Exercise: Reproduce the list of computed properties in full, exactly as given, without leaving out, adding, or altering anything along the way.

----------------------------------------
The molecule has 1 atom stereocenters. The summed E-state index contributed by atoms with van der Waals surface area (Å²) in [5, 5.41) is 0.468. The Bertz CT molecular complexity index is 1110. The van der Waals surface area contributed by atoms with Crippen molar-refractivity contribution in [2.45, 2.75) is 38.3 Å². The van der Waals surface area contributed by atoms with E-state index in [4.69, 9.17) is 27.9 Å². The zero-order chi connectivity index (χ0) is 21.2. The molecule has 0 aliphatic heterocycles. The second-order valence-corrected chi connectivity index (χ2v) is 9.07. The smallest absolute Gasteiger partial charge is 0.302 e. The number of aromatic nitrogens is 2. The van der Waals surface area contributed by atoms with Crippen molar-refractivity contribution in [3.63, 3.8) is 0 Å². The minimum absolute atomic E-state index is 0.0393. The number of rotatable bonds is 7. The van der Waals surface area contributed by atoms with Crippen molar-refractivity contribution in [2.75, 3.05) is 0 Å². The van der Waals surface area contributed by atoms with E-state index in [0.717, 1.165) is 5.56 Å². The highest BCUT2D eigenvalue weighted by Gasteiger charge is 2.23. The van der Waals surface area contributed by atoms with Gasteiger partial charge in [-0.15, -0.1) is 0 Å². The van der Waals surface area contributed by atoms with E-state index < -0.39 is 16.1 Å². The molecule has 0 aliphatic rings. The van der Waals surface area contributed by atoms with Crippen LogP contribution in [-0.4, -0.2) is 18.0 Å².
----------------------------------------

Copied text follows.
The molecule has 1 atom stereocenters. The summed E-state index contributed by atoms with van der Waals surface area (Å²) in [5, 5.41) is 0.468. The Bertz CT molecular complexity index is 1110. The van der Waals surface area contributed by atoms with Crippen molar-refractivity contribution in [2.45, 2.75) is 38.3 Å². The van der Waals surface area contributed by atoms with E-state index in [4.69, 9.17) is 27.9 Å². The zero-order chi connectivity index (χ0) is 21.2. The molecule has 0 aliphatic heterocycles. The second-order valence-corrected chi connectivity index (χ2v) is 9.07. The smallest absolute Gasteiger partial charge is 0.302 e. The number of aromatic nitrogens is 2. The van der Waals surface area contributed by atoms with Crippen molar-refractivity contribution in [3.63, 3.8) is 0 Å². The minimum absolute atomic E-state index is 0.0393. The number of rotatable bonds is 7. The van der Waals surface area contributed by atoms with Crippen molar-refractivity contribution in [2.75, 3.05) is 0 Å². The van der Waals surface area contributed by atoms with E-state index in [0.717, 1.165) is 5.56 Å². The highest BCUT2D eigenvalue weighted by Gasteiger charge is 2.23. The van der Waals surface area contributed by atoms with Gasteiger partial charge in [-0.15, -0.1) is 0 Å². The van der Waals surface area contributed by atoms with E-state index < -0.39 is 16.1 Å². The molecule has 0 aliphatic rings. The van der Waals surface area contributed by atoms with Crippen LogP contribution in [-0.4, -0.2) is 18.0 Å².